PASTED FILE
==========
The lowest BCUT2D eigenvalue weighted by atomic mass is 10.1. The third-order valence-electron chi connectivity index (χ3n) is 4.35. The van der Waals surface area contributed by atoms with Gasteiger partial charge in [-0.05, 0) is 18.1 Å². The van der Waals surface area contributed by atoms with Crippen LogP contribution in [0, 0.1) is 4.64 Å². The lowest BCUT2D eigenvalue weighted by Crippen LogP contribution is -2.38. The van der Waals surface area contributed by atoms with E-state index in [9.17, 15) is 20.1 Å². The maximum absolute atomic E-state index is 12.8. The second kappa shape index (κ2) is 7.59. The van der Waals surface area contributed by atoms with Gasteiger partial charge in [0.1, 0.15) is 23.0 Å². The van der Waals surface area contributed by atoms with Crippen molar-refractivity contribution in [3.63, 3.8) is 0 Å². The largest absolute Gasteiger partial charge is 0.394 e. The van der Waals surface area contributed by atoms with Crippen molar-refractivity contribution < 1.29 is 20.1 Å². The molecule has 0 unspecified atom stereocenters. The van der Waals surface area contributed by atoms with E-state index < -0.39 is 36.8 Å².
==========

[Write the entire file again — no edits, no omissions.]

The lowest BCUT2D eigenvalue weighted by atomic mass is 10.1. The third-order valence-electron chi connectivity index (χ3n) is 4.35. The van der Waals surface area contributed by atoms with Gasteiger partial charge in [-0.05, 0) is 18.1 Å². The van der Waals surface area contributed by atoms with Crippen LogP contribution in [0, 0.1) is 4.64 Å². The lowest BCUT2D eigenvalue weighted by Crippen LogP contribution is -2.38. The van der Waals surface area contributed by atoms with E-state index in [9.17, 15) is 20.1 Å². The maximum absolute atomic E-state index is 12.8. The second kappa shape index (κ2) is 7.59. The van der Waals surface area contributed by atoms with Gasteiger partial charge in [0.1, 0.15) is 23.0 Å². The van der Waals surface area contributed by atoms with Crippen molar-refractivity contribution in [3.63, 3.8) is 0 Å². The largest absolute Gasteiger partial charge is 0.394 e. The van der Waals surface area contributed by atoms with Crippen molar-refractivity contribution < 1.29 is 20.1 Å². The molecule has 0 unspecified atom stereocenters. The van der Waals surface area contributed by atoms with E-state index < -0.39 is 36.8 Å².